I recently became a Grandma for the second time: a young mama I might add, not Nanny or Grandma. Baby is feeding well and mum is already back in size 14 clothes, enjoying food that previously gave her heartburn or made her sick. Wanting to pamper my youngest daughter, I made Mushroom Stroganoff, one of her favourites.Continue reading “Mushroom Stroganoff”
I was eight when the Great Storm of October 1987 blew in from the channel, battering our three storey town house near the Solent. It was gone midnight when the lashing of rain and wind rattling the window panes roused me, the noise outside like an unleveled washing machine on spin cycle.
At that time, me and my older sister shared a bedroom in the basement. My parents at the top of the house seemed a long way to tread shivering in my nightdress, instead choosing as I often did, to pull my torch from beside my bed and read a few pages of my book. The trail of words in black ink against white page soon blurred and I drifted into contented sleep, the sound of the storm like a lullaby.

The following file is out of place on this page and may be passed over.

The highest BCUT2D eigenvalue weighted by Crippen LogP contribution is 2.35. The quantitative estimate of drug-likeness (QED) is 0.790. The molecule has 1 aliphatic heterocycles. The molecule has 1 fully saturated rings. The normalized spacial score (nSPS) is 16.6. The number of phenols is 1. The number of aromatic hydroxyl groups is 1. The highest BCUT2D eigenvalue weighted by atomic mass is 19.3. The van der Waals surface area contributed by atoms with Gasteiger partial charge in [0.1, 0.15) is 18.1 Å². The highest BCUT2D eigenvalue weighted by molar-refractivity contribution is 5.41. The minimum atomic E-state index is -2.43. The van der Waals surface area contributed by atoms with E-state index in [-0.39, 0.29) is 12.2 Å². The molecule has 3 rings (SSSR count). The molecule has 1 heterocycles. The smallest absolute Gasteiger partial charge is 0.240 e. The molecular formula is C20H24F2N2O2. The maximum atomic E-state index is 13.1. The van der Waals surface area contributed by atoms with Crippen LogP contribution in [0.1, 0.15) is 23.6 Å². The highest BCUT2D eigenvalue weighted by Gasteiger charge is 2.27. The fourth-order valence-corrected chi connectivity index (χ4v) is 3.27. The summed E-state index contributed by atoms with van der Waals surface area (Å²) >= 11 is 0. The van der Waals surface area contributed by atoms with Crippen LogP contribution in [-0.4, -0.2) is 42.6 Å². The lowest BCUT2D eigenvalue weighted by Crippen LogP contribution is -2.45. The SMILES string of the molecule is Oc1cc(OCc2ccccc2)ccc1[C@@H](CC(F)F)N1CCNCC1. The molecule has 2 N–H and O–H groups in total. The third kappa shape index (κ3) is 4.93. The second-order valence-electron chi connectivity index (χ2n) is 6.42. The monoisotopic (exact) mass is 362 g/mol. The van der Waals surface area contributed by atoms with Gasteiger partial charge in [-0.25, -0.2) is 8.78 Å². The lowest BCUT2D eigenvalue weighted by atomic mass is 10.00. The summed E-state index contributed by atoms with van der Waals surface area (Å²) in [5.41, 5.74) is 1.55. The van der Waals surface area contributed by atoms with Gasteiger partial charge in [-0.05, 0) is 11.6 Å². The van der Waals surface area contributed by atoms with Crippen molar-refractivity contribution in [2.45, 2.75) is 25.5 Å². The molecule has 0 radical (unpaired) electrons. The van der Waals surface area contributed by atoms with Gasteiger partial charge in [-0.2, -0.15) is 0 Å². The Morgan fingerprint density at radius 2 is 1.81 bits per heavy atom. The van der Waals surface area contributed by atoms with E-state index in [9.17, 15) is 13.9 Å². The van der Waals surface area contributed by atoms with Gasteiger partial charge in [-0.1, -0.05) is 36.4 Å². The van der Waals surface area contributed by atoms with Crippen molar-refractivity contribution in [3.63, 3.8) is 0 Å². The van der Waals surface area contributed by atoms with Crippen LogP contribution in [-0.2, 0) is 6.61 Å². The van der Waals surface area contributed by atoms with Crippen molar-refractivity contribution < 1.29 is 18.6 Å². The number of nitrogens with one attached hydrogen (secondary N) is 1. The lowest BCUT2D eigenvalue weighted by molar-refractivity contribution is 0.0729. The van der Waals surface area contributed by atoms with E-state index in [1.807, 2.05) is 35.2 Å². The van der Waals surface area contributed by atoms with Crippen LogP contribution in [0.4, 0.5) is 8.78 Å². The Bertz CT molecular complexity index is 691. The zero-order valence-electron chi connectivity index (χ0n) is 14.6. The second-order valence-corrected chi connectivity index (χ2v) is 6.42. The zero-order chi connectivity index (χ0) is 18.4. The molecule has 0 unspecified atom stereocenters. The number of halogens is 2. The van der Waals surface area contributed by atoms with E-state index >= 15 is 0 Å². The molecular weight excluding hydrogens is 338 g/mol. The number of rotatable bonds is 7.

A study published March 8th 2017 suggests the storm that woke me, may have also helped me drift back into slumber. So here is a little bit of simplified science to explain. Colour is used by scientists to categorize sound. White noise is a consistent static sound like the whir of a fan or hum of an air conditioning unit. They can aid sleep by drowning out the sounds that wake us, or prevent us from dropping off in the first place – a barking dog, the slam of a door, a partner snoring. Natural sounds like babbling brooks, crashing ocean waves, falling rain, whispering winds or brutal gales are known as pink noise – sounds with a consistent frequency. These sounds slow and regulate brain waves and are associated with a deep phase of sleep, which leave us feeling fresh and well rested when we wake.